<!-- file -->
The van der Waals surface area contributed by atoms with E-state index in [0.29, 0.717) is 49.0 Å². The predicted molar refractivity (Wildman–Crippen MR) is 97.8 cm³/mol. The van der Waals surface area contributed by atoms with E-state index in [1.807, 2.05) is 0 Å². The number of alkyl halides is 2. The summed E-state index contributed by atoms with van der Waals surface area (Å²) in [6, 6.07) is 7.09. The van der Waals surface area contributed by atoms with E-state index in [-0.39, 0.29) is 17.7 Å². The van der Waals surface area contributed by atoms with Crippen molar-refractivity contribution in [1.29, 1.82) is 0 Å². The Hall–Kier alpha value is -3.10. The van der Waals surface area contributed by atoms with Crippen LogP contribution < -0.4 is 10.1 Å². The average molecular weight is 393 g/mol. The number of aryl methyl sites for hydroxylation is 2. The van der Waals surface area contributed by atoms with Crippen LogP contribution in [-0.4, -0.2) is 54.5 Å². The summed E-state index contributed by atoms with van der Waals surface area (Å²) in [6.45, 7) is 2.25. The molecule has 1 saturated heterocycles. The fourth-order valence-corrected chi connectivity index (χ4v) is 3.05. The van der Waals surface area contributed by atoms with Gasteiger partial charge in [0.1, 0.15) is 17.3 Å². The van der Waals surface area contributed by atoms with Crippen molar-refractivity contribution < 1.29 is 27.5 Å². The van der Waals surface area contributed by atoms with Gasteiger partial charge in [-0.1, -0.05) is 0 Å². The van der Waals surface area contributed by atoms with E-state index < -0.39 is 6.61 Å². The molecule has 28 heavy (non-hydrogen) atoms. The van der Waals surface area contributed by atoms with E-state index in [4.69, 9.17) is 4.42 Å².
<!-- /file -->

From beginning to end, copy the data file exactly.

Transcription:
The van der Waals surface area contributed by atoms with E-state index in [0.29, 0.717) is 49.0 Å². The predicted molar refractivity (Wildman–Crippen MR) is 97.8 cm³/mol. The van der Waals surface area contributed by atoms with E-state index in [1.807, 2.05) is 0 Å². The number of alkyl halides is 2. The summed E-state index contributed by atoms with van der Waals surface area (Å²) in [6, 6.07) is 7.09. The van der Waals surface area contributed by atoms with E-state index in [-0.39, 0.29) is 17.7 Å². The van der Waals surface area contributed by atoms with Crippen molar-refractivity contribution in [1.29, 1.82) is 0 Å². The Hall–Kier alpha value is -3.10. The van der Waals surface area contributed by atoms with Crippen LogP contribution < -0.4 is 10.1 Å². The average molecular weight is 393 g/mol. The number of aryl methyl sites for hydroxylation is 2. The van der Waals surface area contributed by atoms with Crippen LogP contribution in [-0.4, -0.2) is 54.5 Å². The summed E-state index contributed by atoms with van der Waals surface area (Å²) in [6.45, 7) is 2.25. The molecule has 1 saturated heterocycles. The fourth-order valence-corrected chi connectivity index (χ4v) is 3.05. The van der Waals surface area contributed by atoms with Gasteiger partial charge in [0.1, 0.15) is 17.3 Å². The van der Waals surface area contributed by atoms with Crippen molar-refractivity contribution < 1.29 is 27.5 Å². The van der Waals surface area contributed by atoms with Gasteiger partial charge in [-0.1, -0.05) is 0 Å². The van der Waals surface area contributed by atoms with E-state index < -0.39 is 6.61 Å². The molecule has 28 heavy (non-hydrogen) atoms. The van der Waals surface area contributed by atoms with E-state index in [4.69, 9.17) is 4.42 Å².